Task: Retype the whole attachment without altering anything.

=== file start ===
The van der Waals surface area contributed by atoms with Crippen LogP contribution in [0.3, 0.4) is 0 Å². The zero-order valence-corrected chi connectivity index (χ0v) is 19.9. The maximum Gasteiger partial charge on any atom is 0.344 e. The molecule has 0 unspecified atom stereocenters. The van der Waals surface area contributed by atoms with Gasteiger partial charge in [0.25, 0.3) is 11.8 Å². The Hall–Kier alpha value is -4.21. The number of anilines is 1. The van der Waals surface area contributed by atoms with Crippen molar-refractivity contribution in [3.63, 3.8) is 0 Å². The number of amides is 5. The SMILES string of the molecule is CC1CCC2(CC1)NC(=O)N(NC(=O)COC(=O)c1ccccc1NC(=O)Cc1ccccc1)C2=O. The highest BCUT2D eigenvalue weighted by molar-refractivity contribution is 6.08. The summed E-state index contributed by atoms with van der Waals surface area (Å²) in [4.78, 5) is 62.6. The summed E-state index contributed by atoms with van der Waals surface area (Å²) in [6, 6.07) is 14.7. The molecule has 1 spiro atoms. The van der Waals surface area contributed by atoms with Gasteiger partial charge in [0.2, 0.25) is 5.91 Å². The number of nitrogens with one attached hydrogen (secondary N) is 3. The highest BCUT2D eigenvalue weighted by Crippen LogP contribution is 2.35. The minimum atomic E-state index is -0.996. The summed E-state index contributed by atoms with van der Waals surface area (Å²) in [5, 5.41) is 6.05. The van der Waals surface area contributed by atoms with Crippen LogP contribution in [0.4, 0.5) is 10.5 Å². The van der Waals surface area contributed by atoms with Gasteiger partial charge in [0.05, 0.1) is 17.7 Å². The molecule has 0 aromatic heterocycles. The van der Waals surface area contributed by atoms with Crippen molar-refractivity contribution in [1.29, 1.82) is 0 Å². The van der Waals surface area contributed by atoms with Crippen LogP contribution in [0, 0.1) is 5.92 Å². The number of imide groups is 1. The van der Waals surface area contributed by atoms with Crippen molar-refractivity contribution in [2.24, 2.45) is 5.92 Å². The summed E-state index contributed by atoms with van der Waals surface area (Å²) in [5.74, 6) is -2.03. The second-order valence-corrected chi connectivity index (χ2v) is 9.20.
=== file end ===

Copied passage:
The van der Waals surface area contributed by atoms with Crippen LogP contribution in [0.3, 0.4) is 0 Å². The zero-order valence-corrected chi connectivity index (χ0v) is 19.9. The maximum Gasteiger partial charge on any atom is 0.344 e. The molecule has 0 unspecified atom stereocenters. The van der Waals surface area contributed by atoms with Gasteiger partial charge in [0.25, 0.3) is 11.8 Å². The Hall–Kier alpha value is -4.21. The number of anilines is 1. The van der Waals surface area contributed by atoms with Crippen molar-refractivity contribution in [3.63, 3.8) is 0 Å². The number of amides is 5. The SMILES string of the molecule is CC1CCC2(CC1)NC(=O)N(NC(=O)COC(=O)c1ccccc1NC(=O)Cc1ccccc1)C2=O. The highest BCUT2D eigenvalue weighted by molar-refractivity contribution is 6.08. The summed E-state index contributed by atoms with van der Waals surface area (Å²) in [4.78, 5) is 62.6. The summed E-state index contributed by atoms with van der Waals surface area (Å²) in [6, 6.07) is 14.7. The molecule has 1 spiro atoms. The van der Waals surface area contributed by atoms with Gasteiger partial charge in [0.2, 0.25) is 5.91 Å². The number of nitrogens with one attached hydrogen (secondary N) is 3. The highest BCUT2D eigenvalue weighted by Crippen LogP contribution is 2.35. The minimum atomic E-state index is -0.996. The summed E-state index contributed by atoms with van der Waals surface area (Å²) in [5, 5.41) is 6.05. The van der Waals surface area contributed by atoms with Crippen LogP contribution in [0.4, 0.5) is 10.5 Å². The van der Waals surface area contributed by atoms with Gasteiger partial charge in [0.05, 0.1) is 17.7 Å². The molecule has 0 aromatic heterocycles. The van der Waals surface area contributed by atoms with Crippen molar-refractivity contribution in [1.29, 1.82) is 0 Å². The van der Waals surface area contributed by atoms with Crippen LogP contribution in [0, 0.1) is 5.92 Å². The number of imide groups is 1. The van der Waals surface area contributed by atoms with Crippen molar-refractivity contribution in [2.24, 2.45) is 5.92 Å². The summed E-state index contributed by atoms with van der Waals surface area (Å²) in [5.74, 6) is -2.03. The second-order valence-corrected chi connectivity index (χ2v) is 9.20.